On July 11, the Börsenverein des Deutschen Buchhandels (the German Publishers and Booksellers Association) issued a statement welcoming the launch of the EU Commission’s preliminary investigation of its official complaint against Amazon, filed with the German Federal Antitrust Authority. The Börsenverein said that it learned of the EU investigation in a top-level meeting with the Bundeskartellamt, Germany’s federal antitrust authority.
“We welcome the Commission’s decision to investigate the issue, but we hope that the procedure is not prolonged unnecessarily as a result,” said Alexander Skipis, chief executive of the Börsenverein.
On July 2, the European and International Booksellers Federation expressed its strong support for the Börsenverein’s action.
In France, on July 10 a new law went into effect that is aimed at protecting that country’s booksellers from unfair competition. The law — often called the “Anti-Amazon” law — makes it illegal for online booksellers to apply government-regulated discounts to the cover prices of books and prohibits free shipping, although discounted shipping is allowed, the Wall Street Journal reported. (Amazon responded by placing a one cent shipping charge on orders.)
The “new law is the latest step by European governments — particularly France’s — to rein in what they see as the growing power of a group of largely American tech companies,” the paper noted, and reported that the French government is planning to propose new regulations at a European level to ensure a “level playing field” for European companies against U.S. firms.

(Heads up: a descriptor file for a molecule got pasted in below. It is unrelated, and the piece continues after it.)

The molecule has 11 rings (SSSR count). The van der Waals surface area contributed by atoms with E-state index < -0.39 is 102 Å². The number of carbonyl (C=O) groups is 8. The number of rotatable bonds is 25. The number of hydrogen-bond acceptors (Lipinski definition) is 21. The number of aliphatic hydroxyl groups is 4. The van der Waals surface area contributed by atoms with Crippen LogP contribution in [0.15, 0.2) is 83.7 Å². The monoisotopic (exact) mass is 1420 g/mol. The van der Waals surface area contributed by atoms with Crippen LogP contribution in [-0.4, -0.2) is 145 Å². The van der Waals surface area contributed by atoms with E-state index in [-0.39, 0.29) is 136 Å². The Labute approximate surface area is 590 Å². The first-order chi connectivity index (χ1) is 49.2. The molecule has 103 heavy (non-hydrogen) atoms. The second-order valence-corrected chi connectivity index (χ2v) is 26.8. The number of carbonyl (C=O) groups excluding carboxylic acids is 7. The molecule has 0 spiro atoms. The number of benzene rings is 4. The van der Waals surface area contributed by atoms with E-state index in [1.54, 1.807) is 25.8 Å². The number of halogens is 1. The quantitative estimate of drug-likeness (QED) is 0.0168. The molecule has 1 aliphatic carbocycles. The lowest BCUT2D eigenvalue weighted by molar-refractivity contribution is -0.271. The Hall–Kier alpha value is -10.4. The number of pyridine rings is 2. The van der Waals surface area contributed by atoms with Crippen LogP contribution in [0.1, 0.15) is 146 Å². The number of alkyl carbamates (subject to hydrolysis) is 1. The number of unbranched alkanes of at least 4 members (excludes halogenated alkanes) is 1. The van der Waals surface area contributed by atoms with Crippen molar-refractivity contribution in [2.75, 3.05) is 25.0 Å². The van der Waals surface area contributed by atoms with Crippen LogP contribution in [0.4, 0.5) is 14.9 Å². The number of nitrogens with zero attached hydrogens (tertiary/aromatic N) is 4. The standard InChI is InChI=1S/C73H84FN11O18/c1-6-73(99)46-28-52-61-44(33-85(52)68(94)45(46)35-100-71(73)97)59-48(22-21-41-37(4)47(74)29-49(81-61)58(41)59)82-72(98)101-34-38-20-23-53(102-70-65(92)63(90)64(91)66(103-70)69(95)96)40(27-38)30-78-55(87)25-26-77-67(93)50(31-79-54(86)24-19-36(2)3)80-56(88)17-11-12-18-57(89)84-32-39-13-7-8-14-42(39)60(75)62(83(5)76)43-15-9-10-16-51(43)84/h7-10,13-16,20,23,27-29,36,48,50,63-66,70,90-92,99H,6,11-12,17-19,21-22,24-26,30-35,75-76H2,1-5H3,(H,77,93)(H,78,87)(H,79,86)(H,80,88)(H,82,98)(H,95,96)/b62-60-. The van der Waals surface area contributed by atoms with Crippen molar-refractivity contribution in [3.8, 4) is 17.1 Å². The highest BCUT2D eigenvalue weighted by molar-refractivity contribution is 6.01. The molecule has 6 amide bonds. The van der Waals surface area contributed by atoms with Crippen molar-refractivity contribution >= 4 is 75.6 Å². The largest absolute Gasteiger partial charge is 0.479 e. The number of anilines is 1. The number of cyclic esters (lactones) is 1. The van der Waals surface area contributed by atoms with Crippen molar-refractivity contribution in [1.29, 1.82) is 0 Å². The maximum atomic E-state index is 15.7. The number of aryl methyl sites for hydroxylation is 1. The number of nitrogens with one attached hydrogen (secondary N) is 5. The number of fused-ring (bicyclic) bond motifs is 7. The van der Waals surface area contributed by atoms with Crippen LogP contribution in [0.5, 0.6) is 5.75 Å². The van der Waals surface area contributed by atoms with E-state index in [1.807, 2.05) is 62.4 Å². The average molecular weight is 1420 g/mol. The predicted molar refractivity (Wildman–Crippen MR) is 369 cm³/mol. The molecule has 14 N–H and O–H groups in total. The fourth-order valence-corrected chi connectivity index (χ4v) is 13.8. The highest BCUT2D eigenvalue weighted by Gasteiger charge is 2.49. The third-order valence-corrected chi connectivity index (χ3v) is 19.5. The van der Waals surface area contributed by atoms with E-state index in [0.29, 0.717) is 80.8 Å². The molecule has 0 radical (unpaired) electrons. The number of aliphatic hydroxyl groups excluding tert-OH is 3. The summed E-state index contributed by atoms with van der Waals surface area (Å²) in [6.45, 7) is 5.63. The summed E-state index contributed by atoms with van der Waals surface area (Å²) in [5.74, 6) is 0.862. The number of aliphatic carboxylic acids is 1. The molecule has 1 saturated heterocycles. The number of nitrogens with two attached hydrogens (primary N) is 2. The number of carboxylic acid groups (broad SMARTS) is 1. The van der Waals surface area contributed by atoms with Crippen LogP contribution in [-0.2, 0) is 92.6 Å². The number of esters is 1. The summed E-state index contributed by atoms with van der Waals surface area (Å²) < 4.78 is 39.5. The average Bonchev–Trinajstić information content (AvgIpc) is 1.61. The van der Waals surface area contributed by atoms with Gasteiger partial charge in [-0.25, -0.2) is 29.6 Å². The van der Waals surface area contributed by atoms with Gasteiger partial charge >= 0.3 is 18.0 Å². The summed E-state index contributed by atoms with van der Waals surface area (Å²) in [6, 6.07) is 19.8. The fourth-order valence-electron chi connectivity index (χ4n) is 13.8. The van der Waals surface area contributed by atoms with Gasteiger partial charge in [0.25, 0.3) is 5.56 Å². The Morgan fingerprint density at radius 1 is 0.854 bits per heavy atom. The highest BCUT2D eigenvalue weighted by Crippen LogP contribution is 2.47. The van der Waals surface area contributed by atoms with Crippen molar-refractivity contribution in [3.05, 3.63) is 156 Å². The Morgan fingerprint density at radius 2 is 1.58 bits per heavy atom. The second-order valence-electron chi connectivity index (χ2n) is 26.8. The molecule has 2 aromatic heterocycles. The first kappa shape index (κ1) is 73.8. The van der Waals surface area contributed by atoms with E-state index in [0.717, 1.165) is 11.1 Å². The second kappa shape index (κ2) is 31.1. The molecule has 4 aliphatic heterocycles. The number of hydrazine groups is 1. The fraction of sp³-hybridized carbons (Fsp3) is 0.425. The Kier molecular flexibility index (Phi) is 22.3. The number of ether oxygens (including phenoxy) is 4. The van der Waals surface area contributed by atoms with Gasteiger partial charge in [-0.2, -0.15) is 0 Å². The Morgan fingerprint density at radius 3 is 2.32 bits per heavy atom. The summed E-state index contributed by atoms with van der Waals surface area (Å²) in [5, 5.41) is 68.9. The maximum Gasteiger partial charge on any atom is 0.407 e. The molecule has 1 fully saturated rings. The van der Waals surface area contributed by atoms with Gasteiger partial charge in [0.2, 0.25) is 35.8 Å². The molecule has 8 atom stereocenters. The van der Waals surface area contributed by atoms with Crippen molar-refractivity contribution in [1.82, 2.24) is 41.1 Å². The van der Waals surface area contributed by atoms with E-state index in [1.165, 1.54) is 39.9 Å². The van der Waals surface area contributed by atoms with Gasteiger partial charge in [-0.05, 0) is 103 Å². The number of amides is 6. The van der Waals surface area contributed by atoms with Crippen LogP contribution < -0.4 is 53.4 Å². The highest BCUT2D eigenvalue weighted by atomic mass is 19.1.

“Publishers and bookstores are organizing against the unacceptable commercial pressure exercised by Amazon,” France’s Syndicat de la Librarie Française said in a statement. “We have repeatedly denounced the ‘dumping’ and unfair competition by online retailers, particularly Amazon.”
New York Times op-ed writer Pamela Druckerman observed last week that France’s new law is part of an effort to promote “biblio-diversity,” as well as to help independent bookstores compete. Estimates put Amazon’s share of new book sales in France at 10 to 12 percent, she wrote. And “Amazon reportedly handles 70 percent of the country’s online book sales, but just 18 percent of books are sold online.”
The French secret, Druckerman noted, is fixed book prices, a practice that’s common around the world. “In Germany, retailers aren’t allowed to discount most books at all. Six of the world’s 10 biggest book-selling countries — Germany, Japan, France, Italy, Spain and South Korea — have versions of fixed book prices.”
But, she stressed, “what underlies France’s book laws isn’t just an economic position — it’s also a worldview. Quite simply, the French treat books as special. Some 70 percent of French people said they read at least one book last year; the average among French readers was 15 books. Readers say they trust books far more than any other medium, including newspapers and TV. The French government classifies books as an ‘essential good,’ along with electricity, bread and water.”